The latest Drought Monitor issued by the U.S. Department of Agriculture on August 19th indicates improving soil moisture for the severely dry portions of southwest Kansas. During roughly a five-day period from August 14 to18th, widespread rainfall amounts varying from 1 to 5 inches fell across many of the impacted locations. A few reports included 4.53 inches 8 miles north-northeast of Syracuse, 3.11 inches 14 miles south-southwest of Leoti and just under 2.5 inches in the Garden City area.
However, large precipitation deficits, including multiyear, remain. Specifically, for the period of October 1, 2007 through July 31st, 2008, Big Bow 4 WSW reported 5.91 inches of rainfall, which is 51 percent of normal (11.50 inches). Other selected locations during this time include: Elkhart having only 3.49 inches of rainfall, 24 percent of the normal of 14.47 inches, Hugoton 4.97 inches, 34 percent of normal (14.72 inches); Lakin 4.67 inches, 33 percent of normal (14.27 inches); Richfield 10 WSW 3.64 inches, 29 percent of normal (12.59 inches); Syracuse 4.79 inches, 37 percent of normal (13.02 inches) and Ulysses 3NE 4.32 inches, 33 percent of normal (13.12 inches).
For the Dodge City airport, there has been 12.63 inches of rainfall for the interval of October 1 to July 31st, which is 70 percent of the normal amount of 17.92 inches during this period. However, since June 2001 (86 months) through last July the rainfall deficit is 24.91 inches, 85 percent of normal. This multiyear deficit is greater than the average annual amount of precipitation for Dodge City.
Esimated precipitation is available through the NWS Advanced Hydrologic Prediction Service web page:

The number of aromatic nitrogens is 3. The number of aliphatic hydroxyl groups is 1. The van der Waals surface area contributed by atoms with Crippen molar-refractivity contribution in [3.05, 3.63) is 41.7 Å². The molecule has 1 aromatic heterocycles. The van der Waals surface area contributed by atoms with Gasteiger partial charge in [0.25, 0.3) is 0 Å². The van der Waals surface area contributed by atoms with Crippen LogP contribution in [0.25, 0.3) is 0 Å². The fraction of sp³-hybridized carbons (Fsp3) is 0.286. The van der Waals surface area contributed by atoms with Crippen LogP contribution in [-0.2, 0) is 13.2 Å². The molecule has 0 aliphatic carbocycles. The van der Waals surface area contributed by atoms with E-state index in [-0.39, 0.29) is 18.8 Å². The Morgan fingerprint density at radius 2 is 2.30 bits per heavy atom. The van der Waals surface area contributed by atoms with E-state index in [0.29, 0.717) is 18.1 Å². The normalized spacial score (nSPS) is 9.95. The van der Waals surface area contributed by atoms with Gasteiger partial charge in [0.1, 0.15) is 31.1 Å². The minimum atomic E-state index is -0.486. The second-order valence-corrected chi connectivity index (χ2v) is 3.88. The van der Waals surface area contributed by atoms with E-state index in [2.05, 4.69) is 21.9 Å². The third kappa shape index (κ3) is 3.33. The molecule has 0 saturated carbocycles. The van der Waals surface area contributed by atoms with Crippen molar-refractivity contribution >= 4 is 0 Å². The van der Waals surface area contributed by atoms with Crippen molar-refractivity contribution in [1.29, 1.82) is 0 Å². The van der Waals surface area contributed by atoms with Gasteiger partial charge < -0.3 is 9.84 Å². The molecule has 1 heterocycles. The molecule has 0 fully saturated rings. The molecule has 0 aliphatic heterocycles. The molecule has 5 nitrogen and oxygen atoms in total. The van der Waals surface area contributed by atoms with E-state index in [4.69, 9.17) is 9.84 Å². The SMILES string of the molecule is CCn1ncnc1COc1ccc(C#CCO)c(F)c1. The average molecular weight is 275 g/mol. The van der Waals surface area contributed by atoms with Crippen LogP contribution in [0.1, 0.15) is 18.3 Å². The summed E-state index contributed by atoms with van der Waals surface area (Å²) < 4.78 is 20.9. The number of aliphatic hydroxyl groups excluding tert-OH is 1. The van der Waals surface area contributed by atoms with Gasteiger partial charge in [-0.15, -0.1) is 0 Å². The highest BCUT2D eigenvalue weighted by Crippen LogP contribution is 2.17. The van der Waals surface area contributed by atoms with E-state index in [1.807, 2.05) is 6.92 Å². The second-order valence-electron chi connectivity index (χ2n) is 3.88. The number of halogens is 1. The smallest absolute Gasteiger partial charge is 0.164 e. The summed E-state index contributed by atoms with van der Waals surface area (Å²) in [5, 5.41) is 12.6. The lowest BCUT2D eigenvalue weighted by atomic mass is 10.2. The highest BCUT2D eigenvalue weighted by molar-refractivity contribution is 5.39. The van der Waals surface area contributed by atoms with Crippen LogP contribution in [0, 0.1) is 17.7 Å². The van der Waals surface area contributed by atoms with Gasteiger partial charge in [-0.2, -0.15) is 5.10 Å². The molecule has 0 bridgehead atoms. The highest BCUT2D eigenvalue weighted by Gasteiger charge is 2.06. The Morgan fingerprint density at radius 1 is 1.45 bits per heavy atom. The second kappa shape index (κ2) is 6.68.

Click on the thumbnail below for:
Esimated precipitation since October 1, 2008
Estimated departure from normal since October 1, 2008
Estimated percent of normal since October 1, 2008
The global circulation particularly during July favored anomalous high pressure ridging across the Rockies and Plains promoting hot and dry weather across southwest Kansas. Since August 1st, however, some fundamental changes shifting our weather toward cooler and wetter have been occurring. Indications are the jet stream pattern this upcoming fall and winter may lead to improved precipitation opportunities for southwest Kansas, further lessening the drought.
The Arkansas River west of Garden City does have streamflow. Still, most stream and creek beds for the locations impacted by this drought have no water flowing.
Fire Danger Impacts…
Recent beneficial rainfall has substantially reduced the risk of rangeland fire. In fact, on August 20th per the United States Forecast Services’ Wildland Fire Assessment System, southwest Kansas had a fire danger rating of “low”. There is a high probablility that the fire danager will not return until the vegetation cures due to frosts and freezes which should not occur until later this fall.
In addition to the recent rainfall, much cooler temperatures the last few weeks have significantly improved the outlook for substantial fall harvested crop yields. These include milo and sunflower.
Scattered thunderstorms are expected through this weekend for the drought impacted areas. Forecasts from the Climate Prediction Center (CPC) through week-2 tilt the odds toward near normal temperatures and below normal rainfall. These same official forecasts show no probability shifts of temperatures and precipitation through September. Consistent with the Overview section, the official U.S. Seasonal Drought Outlook through this November suggests moisture conditions to improve.